Chelsea Clinton says she's a 'definite maybe' to run for office

Former first daughter Chelsea Clinton announced Monday she is a "definite maybe" to run for political office in the future, saying she is "outraged every day by something our president has done or said or left undone or neglected."

Speaking at the Edinburgh International Book Festival, Clinton outlined a host of grievances against the Trump administration, but emphasized she has no current plans to run for office.

"At the federal level, as much as I abhor so much of what President Trumpis doing, I have a great amount of gratitude for what my congresswoman and my senators are doing to try to stop him at every point,” Clinton told attendees.

"I think I’m just so fundamentally my mother’s daughter that I’m far more outraged by the Trump administration ripping children away from their families at the border and not having reunified those children with their families now for months, than I am about anything he has ever done to my families,” she added.


Last month, the Trump administration annonuced that all eligible small children who were separated from their families under the White House's new “zero-tolerance” immigration policy had been reunited with their loved ones.

However, hundreds of children under the age of five remained in government custody due to safety concerns, the deportation of their family members or another reason, according to the Department of Homeland Security. A federal judge has criticized the administration's efforts to reunite families separated at the border.

“For me it’s a definite 'no' now, but it’s a definite 'maybe' in the future because who knows what the future is going to bring."

— Chelsea Clinton

“I think my family ... is being really well represented," Clinton said. "But if that were to change, if my city councillor were to retire, if my congresswoman were to retire, my senators, and I thought that I could make a positive impact, then I think I would really have to ask my answer to that question."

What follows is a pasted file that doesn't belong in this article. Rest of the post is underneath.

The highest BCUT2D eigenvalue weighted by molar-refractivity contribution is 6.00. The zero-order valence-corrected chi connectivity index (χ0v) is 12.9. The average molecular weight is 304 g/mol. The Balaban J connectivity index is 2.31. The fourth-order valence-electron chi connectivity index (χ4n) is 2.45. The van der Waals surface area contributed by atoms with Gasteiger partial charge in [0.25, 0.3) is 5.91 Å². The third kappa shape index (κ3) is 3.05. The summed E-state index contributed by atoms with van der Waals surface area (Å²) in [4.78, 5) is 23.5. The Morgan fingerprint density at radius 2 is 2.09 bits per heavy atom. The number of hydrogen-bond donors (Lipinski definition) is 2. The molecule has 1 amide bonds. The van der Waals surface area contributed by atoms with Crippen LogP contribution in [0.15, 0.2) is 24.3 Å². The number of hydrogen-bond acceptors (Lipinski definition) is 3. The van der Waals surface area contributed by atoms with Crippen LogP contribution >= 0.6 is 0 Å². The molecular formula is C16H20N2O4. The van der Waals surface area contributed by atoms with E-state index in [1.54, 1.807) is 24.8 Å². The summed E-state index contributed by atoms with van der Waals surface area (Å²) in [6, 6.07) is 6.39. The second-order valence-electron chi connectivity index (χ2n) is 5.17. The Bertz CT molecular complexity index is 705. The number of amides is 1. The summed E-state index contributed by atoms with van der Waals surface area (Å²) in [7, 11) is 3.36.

She clarified: “For me it’s a definite 'no' now, but it’s a definite 'maybe' in the future because who knows what the future is going to bring."

Earlier this year, Clinton said criticism against Ivanka Trump, President Trump's daughter, is fair game and should be expected because she works for the president. Clinton last year had engaged in something of a Twiter spat with Trump, after media reports criticized Ivanka for sitting in during a meeting at the G20 summit in Germany.

“If Chelsea Clinton were asked to hold the seat for her mother, as her mother gave our country away, the Fake News would say CHELSEA FOR PRES!” Trump wrote on Twitter.

Clinton shot back: "Good morning Mr. President. It would never have occurred to my mother or my father to ask me. Were you giving our country away? Hoping not."

Clinton also had some words of praise for her mother on Monday, whose upset defeat in the 2016 presidential election stunned observers. 

Earlier this year, Chelsea denied a New York Times report that she had prematurely popped champagne and poured it into staffers' glasses on election night.

"She just has continued to persist forward in trying to have a positive impact in politics and outside politics in the way that I have seen her do my entire life," Clinton said.

Clinton's comments about a potential run for office Monday were a marked change of tune. Last year, in a video interview with Variety magazine, she said, "Hi, I'm Chelsea Clinton, and one thing you may not know about me is I am not running for public office. I mean, I just -- no."

Chelsea's about-face on her interest in running for federal office has some precedent in her family. Hillary Clinton had previously ruled out a 2016 presidential bid several times, even telling NBC anchor Ann Curry "no" three times in 2009 when asked whether she would ever run for president again.

The younger Clinton may face some oddball competition. Michael Avenatti, the lawyer representing adult film star Stormy Daniels who has openly feuded with President Trump and his attorneys, announced in an interview earlier this month that he, too, is looking into a run for office -- and, he says, he hopes people take him "seriously."

Fox News' Andrew O'Reilly contributed to this report.